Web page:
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Lathyrism and the Biochemistry of Elastin

  • Judith Ann Foster
  • Celeste B. Rich
  • Rogers M. FredIII
Chapter

Abstract

Elastic recoil is of paramount importance in the structural integrity and function of large blood vessels and key connective tissue elements of pulmonary tissue. The elasticity of these tissues is due primarily to the presence of elastic fibers. These fibers can be shown both morphologically and chemically to be composed of at least two major proteins. One of the components, elastin, possesses an amorphous appearance in electron micrographs and has a unique amino acid composition consisting of approximately 95% nonpolar amino acids (Ross and Bornstein 1969; Partridge and David 1955). The other major component, the microfibril, displays a fibrillar structure in electron micrographs and possesses an amino acid composition characterized by a high content of polar amino acids and a significant amount of cysteine residues (Ross and Bornstein 1969). Although the microfibrillar component has not yet been chemically well defined, it is possible that this component may represent a single or a family of related glycoproteins (Serafini-Fracassini et al. 1975). The relationship between the two components of elastic fibers is not chemically well understood; however, ultrastructural studies have provided strong evidence that during development of the elastic fibers the microfibril appears !irst in the extracellular matrix. The insolubilized microfibril is thought to act as a framework upon which soluble elastin is aligned and subsequently insolubilized (Ross 1971).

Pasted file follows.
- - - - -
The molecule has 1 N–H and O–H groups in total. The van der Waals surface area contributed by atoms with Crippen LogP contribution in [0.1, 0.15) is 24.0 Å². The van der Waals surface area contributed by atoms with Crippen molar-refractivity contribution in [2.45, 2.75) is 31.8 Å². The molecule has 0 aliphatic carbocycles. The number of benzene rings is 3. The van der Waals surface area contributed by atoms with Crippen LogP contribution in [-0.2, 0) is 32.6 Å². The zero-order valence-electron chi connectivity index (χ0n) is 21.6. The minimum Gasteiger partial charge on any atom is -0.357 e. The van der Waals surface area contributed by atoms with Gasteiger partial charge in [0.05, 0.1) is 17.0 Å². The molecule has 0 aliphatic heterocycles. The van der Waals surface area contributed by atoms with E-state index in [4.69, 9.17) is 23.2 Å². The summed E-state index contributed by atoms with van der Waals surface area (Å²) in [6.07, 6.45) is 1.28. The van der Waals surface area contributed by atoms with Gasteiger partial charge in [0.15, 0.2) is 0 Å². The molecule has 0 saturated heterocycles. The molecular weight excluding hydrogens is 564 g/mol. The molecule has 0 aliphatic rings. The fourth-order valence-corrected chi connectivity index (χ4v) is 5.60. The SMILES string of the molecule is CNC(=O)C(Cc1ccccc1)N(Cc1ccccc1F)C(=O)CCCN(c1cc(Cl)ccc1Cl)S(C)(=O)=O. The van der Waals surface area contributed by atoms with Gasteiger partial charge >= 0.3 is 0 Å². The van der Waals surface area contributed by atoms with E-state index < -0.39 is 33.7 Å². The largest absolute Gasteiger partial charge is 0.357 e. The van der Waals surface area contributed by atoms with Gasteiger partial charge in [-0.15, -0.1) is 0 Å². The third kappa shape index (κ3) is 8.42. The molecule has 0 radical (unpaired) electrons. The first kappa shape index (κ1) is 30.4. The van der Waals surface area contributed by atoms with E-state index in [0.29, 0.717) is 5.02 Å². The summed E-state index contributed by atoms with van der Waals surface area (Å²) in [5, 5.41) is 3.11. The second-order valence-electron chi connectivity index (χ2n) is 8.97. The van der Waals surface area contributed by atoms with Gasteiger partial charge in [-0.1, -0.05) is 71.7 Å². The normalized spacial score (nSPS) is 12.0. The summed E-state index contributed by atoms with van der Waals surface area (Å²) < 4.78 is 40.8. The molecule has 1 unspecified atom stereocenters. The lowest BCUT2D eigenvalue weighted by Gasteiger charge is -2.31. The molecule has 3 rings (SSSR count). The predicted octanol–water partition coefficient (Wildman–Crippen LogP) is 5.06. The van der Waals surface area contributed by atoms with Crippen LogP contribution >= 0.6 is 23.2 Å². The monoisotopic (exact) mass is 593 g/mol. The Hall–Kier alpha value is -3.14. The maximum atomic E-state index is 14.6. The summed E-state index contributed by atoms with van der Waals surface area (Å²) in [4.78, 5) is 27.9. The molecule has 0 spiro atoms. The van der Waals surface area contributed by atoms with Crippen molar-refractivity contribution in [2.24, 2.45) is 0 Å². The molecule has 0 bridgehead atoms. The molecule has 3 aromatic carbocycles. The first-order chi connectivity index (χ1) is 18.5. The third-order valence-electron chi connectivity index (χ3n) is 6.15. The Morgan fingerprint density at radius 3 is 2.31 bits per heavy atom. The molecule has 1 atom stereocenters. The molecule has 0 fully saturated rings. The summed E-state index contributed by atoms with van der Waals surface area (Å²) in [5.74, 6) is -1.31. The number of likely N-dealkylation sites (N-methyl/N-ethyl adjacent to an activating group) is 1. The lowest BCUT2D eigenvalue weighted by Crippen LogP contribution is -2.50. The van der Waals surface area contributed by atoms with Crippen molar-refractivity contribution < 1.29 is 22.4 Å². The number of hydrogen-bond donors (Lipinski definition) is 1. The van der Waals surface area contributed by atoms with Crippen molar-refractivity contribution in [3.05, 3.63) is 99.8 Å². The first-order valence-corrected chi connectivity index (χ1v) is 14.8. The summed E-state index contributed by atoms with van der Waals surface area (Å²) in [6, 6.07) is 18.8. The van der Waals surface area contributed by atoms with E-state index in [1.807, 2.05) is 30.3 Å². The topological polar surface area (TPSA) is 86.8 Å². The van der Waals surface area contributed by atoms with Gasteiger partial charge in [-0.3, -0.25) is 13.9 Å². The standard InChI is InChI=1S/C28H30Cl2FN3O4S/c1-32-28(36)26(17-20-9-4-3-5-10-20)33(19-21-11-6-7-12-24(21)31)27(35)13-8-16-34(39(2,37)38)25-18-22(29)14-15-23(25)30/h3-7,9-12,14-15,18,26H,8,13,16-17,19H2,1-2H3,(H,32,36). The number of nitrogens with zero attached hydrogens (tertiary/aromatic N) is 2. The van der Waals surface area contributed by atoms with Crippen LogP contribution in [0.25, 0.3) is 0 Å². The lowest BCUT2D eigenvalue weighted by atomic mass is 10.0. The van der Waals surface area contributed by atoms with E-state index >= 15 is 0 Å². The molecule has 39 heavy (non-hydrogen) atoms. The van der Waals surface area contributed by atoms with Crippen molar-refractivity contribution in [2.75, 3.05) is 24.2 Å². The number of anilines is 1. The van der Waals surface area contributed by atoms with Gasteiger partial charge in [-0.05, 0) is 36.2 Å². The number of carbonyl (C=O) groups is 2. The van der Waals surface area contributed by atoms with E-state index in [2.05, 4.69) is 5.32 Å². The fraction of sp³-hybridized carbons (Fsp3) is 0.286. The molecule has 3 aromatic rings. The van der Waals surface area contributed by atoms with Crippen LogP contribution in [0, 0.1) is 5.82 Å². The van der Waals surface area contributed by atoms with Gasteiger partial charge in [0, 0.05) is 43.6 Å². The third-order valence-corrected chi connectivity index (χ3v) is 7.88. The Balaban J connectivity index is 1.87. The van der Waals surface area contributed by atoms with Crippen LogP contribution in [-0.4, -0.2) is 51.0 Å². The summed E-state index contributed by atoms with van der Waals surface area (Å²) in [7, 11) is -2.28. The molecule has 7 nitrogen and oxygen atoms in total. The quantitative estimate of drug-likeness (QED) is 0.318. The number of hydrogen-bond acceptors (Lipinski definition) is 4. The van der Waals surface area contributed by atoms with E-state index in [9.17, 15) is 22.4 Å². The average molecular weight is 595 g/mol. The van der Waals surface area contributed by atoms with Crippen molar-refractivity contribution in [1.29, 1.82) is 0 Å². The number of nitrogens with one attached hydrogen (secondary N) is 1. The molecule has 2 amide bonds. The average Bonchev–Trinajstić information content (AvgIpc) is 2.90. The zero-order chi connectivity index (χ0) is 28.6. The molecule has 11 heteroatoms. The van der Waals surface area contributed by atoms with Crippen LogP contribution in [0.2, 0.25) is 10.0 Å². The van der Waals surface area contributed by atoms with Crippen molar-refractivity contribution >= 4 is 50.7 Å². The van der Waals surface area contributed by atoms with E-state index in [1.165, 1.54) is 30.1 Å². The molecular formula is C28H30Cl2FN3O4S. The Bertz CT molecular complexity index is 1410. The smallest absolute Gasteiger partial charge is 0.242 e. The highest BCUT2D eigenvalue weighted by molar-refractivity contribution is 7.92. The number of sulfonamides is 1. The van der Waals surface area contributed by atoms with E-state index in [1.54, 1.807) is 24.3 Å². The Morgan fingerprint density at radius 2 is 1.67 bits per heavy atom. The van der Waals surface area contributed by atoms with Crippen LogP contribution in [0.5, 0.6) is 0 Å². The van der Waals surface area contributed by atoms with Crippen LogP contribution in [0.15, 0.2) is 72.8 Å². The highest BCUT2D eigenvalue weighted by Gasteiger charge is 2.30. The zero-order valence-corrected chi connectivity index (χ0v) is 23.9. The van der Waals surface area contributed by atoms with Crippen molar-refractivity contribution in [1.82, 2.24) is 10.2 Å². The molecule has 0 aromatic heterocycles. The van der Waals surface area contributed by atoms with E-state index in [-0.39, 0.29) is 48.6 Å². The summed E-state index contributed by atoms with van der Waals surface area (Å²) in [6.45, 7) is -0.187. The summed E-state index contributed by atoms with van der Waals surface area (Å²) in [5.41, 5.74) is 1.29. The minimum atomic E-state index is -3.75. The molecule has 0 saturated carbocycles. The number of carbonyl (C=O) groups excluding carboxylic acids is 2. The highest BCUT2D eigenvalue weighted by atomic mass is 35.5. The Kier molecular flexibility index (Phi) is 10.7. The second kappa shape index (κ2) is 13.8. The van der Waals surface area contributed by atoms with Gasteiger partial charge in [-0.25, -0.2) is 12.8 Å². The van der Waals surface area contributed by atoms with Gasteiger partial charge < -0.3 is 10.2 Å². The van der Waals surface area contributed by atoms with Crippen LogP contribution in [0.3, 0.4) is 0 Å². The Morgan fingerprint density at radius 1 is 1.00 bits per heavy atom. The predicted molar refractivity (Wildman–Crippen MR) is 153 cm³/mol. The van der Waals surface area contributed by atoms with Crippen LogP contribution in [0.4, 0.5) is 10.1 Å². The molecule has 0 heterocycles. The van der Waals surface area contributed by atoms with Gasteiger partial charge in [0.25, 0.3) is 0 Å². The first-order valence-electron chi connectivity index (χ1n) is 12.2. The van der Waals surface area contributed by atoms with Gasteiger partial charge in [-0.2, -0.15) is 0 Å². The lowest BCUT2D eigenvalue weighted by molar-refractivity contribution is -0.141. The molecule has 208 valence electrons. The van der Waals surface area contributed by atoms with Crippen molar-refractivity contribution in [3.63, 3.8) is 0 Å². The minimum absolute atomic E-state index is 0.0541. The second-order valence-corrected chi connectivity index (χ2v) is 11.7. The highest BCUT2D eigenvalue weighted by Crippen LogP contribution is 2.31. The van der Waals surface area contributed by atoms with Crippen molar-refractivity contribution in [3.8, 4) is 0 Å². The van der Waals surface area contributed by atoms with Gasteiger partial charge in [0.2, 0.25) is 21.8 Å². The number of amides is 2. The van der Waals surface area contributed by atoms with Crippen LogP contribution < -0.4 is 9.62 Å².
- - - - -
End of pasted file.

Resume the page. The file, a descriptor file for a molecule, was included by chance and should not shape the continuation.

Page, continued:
Keywords

Amino Acid Composition Elastic Fiber Aortic Tissue Lysyl Oxidase Nonpolar Amino Acid 
These keywords were added by machine and not by the authors. This process is experimental and the keywords may be updated as the learning algorithm improves.

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Copyright information

© Springer-Verlag New York, Inc. 1981

Authors and Affiliations

  • Judith Ann Foster
  • Celeste B. Rich
  • Rogers M. FredIII

There are no affiliations available

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